For this recipe, you’ll need:
• A variety of fonts in different weights, styles, and sizes. I chose Bill Hicks 5, Made, and Linear, which are all available free at Urban Fonts, as well as a couple other fonts that I already had installed on my computer.
• A neutral color palette of tans and black.
• Ornamental swirls and swashes
Gather all of your ingredients. Feel free to make adjustments, according to your own tastes. I opened up a new letter-size document in Adobe Illustrator and then drew a box that measured 5.5x8.5, so that when I fold it in half, it will fit the standard envelopes that I have on hand (you can use the software you feel most comfortable using and change the size if you have different envelopes).
I decided to write “thank you” in a variety of languages to fill up the front of the card. I thought it would be an interesting twist and my ulterior motive is that maybe my kids might learn a little foreign language! I found this site helpful: Ways to Say Thank You to find a variety of languages.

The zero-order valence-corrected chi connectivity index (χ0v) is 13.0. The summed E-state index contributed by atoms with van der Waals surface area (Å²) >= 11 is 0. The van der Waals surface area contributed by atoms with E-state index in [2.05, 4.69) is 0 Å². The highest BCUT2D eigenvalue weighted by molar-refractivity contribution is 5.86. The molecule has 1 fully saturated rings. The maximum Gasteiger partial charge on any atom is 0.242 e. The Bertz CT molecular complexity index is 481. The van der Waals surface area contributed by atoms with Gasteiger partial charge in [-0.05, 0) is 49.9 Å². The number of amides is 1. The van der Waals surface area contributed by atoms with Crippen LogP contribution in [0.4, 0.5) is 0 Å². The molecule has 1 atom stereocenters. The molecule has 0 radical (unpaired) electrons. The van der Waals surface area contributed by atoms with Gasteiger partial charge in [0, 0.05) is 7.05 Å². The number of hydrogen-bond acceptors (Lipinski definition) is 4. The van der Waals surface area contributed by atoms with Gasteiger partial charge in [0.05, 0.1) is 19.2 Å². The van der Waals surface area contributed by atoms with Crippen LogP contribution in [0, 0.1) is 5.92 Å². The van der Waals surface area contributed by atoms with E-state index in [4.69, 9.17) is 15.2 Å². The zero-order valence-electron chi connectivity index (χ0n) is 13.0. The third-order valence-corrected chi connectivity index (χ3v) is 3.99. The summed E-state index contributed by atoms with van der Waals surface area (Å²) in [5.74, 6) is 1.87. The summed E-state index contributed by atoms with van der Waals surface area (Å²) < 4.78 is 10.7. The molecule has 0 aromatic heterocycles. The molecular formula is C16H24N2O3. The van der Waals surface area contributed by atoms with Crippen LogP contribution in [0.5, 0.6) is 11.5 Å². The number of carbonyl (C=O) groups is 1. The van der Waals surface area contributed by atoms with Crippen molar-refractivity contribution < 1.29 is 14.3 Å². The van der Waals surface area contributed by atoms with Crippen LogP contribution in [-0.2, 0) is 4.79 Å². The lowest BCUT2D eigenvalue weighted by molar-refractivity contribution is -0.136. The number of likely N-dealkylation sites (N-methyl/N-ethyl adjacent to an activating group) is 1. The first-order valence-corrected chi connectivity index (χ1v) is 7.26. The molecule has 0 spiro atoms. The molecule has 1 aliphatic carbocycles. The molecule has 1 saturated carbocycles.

After getting all of my type fit in place, I moved my file over to Photoshop for the finishing details. I used a variety of swirly decorative brushes and swashes of color under the text and on the edges of my card front. I already had these, which I got at Scrap Girls, but you can use whatever ornamental swirls you want to decorate and grunge up your edges a bit.
Here is my finished card, which will now be placed in our family Thank You Binder!
Designer. Mother of 4.
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Wednesday, October 6, 2010
I was looking to create a candy box for a neighbor that wasn't feeling too well, but I wasn't particularly excited about any of the papers I had in my stash. Instead, I set out to make a patterned paper of my very own that I could use to make a candy pouch. Above is the inspiration courtesy, of course, of my favorite design inspiration site, Color Collective.